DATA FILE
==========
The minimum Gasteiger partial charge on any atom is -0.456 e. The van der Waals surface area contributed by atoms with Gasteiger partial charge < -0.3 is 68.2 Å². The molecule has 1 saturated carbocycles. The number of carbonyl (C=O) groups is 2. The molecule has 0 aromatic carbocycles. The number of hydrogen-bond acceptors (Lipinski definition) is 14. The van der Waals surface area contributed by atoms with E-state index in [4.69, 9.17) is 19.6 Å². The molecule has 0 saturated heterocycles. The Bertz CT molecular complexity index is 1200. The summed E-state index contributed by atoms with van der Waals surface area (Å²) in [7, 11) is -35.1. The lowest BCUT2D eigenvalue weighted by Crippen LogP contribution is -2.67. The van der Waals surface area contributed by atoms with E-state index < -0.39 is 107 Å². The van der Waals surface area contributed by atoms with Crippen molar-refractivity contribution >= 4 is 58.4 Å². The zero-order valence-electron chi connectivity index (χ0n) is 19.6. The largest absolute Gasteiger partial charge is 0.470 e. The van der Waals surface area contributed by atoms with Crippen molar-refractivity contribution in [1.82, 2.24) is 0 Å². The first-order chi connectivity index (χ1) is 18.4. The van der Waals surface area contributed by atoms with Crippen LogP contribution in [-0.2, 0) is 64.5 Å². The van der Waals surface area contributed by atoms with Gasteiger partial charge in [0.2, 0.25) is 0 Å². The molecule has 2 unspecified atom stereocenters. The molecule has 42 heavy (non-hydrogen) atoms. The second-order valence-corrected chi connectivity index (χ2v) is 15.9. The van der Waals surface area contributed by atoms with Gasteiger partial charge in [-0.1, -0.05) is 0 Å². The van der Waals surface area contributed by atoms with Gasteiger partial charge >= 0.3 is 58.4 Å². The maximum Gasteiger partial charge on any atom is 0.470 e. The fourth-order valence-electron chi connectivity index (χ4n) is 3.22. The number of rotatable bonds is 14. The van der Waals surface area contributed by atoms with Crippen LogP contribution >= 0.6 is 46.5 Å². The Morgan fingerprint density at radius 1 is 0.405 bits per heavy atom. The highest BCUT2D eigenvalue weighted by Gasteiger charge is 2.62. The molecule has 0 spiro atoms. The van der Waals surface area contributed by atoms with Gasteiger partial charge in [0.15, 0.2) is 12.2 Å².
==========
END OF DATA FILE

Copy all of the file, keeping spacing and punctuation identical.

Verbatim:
The minimum Gasteiger partial charge on any atom is -0.456 e. The van der Waals surface area contributed by atoms with Gasteiger partial charge < -0.3 is 68.2 Å². The molecule has 1 saturated carbocycles. The number of carbonyl (C=O) groups is 2. The molecule has 0 aromatic carbocycles. The number of hydrogen-bond acceptors (Lipinski definition) is 14. The van der Waals surface area contributed by atoms with E-state index in [4.69, 9.17) is 19.6 Å². The molecule has 0 saturated heterocycles. The Bertz CT molecular complexity index is 1200. The summed E-state index contributed by atoms with van der Waals surface area (Å²) in [7, 11) is -35.1. The lowest BCUT2D eigenvalue weighted by Crippen LogP contribution is -2.67. The van der Waals surface area contributed by atoms with E-state index < -0.39 is 107 Å². The van der Waals surface area contributed by atoms with Crippen molar-refractivity contribution >= 4 is 58.4 Å². The zero-order valence-electron chi connectivity index (χ0n) is 19.6. The largest absolute Gasteiger partial charge is 0.470 e. The van der Waals surface area contributed by atoms with Crippen molar-refractivity contribution in [1.82, 2.24) is 0 Å². The first-order chi connectivity index (χ1) is 18.4. The van der Waals surface area contributed by atoms with Crippen LogP contribution in [-0.2, 0) is 64.5 Å². The van der Waals surface area contributed by atoms with Gasteiger partial charge in [0.2, 0.25) is 0 Å². The molecule has 2 unspecified atom stereocenters. The molecule has 42 heavy (non-hydrogen) atoms. The second-order valence-corrected chi connectivity index (χ2v) is 15.9. The van der Waals surface area contributed by atoms with Gasteiger partial charge in [-0.1, -0.05) is 0 Å². The van der Waals surface area contributed by atoms with Gasteiger partial charge >= 0.3 is 58.4 Å². The maximum Gasteiger partial charge on any atom is 0.470 e. The fourth-order valence-electron chi connectivity index (χ4n) is 3.22. The number of rotatable bonds is 14. The van der Waals surface area contributed by atoms with Crippen LogP contribution >= 0.6 is 46.5 Å². The Morgan fingerprint density at radius 1 is 0.405 bits per heavy atom. The highest BCUT2D eigenvalue weighted by Gasteiger charge is 2.62. The molecule has 0 spiro atoms. The van der Waals surface area contributed by atoms with Gasteiger partial charge in [0.15, 0.2) is 12.2 Å².